Posted on Sat, Dec. 10, 2005
From The Herald Sun (Biloxi, Mississippi)


New hope for Katrina survivors with severe disabilities



Media coverage of the devastation caused by Hurricane Katrina, especially in terms of the toll in human suffering, was massive and commendable. Even reports about the crisis among stranded dogs and cats was extensive and hopefully helpful in efforts to save as many as possible.

Yet with all this coverage, the story about the enormous stress and distress suffered by one segment of the population somehow went under the radar screen: the story of people with severe disabilities.

It is estimated that 1 million people with disabilities were adversely affected by Hurricane Katrina alone. At least 2 percent, or 20,000, were people with the most significant disabilities.

A high percentage of this last number are those with spinal cord injuries. A great need exists to locate these people, and to provide them with assistance in the recovering of their independence.

Vast goodwill prompted philanthropic giving directed to the general relief and recovery needs of people and animals affected by Katrina. However, very little was directed toward meeting the additional needs of people with disabilities.

This is about to change with a gift of a half million dollars just given to the National Spinal Cord Injury Association. The fund, created by philanthropist and entrepreneur Robert Klein and his wife Ita, has been named The Brian Joseph McCloskey Katrina Survivors with Disabilities Fund.

The gift is the NSCIA's largest single gift to-date, and will begin the process of helping individuals with spinal cord injuries - many who have lost everything - to recover to a stable existence once again.

Another portion of the fund will be used to identify the thousands more individuals with the most significant disabilities who have gone as yet undetected. These people need to be found and their special needs identified.

The goals of the McCloskey Fund:

 Provide direct assistance with down payments, deposits and, where other resources are not available, cash to rebuild homes.

 Provide cash to replace durable medical equipment not covered by private insurers, Medicaid or Medicare.

 Assist in furnishing homes, replacing items that will not be replaced through FEMA and other sources.

 Replace vehicles with wheelchair lifts and/or hand-controls for those who have lost them.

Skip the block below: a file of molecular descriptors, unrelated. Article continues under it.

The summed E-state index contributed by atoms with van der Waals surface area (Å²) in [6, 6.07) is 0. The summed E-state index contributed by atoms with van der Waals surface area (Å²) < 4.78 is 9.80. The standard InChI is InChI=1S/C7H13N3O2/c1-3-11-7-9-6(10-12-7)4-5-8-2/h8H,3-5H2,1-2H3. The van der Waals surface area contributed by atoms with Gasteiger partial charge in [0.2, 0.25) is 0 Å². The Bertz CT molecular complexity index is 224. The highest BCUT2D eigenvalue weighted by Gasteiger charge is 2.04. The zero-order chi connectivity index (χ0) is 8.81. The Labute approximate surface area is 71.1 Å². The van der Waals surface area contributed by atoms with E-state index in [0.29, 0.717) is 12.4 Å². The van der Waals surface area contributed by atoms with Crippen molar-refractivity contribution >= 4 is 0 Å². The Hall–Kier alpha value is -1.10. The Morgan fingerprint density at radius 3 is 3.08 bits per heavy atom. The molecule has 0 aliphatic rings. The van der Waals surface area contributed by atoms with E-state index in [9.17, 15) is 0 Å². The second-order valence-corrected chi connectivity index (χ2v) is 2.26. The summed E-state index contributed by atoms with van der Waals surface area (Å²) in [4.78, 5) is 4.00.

Create advocacy programs to implement disability-specific funding to address the additional needs of hurricane survivors with disabilities and to maximize public policy initiatives to address the current disaster mitigation efforts and future events.

The McCloskey Fund will go to work right away in helping people like Selena, from Bayou La Batrie, Ala., a quadriplegic and 10 years post-spinal cord injury.

Salena's needs could not be met in a very overcrowded special-needs shelter, where she had to sleep in her wheelchair. She talked her way into a general-needs shelter, but this shelter was closed before they could find her housing.

Salena ended up in a bed-and-breakfast that did not have an accessible bathroom. As a result, she developed life-threatening medical problems and was hospitalized for a week. She recently transferred to a nursing home.

Without Mr. Klein's gift, she would likely stay in the nursing home indefinitely, at huge unnecessary cost to the system, because there is nowhere else to go. With this gift, however, NSCIA will assist her in obtaining accessible housing and replacing equipment so that she can resume her life and her career, and prevent further dangerous and costly medical complications.

There are at least 12 "Salenas" of whom we are currently aware from Louisiana, Mississippi and Alabama. Each has a story of survival against amazing odds and unique needs that require immediate assistance.

With the McCloskey Fund, help is on the way. It is our hope and prayer that with the focus now turned to the needs of people with disabilities who withstood the hurricane, but who desperately need the hand of compassionate support, more support will come.

Marcie Roth is CEO of the National Spinal Cord Injury Association, based in Bethesda, Md. Contact the association through its Web site,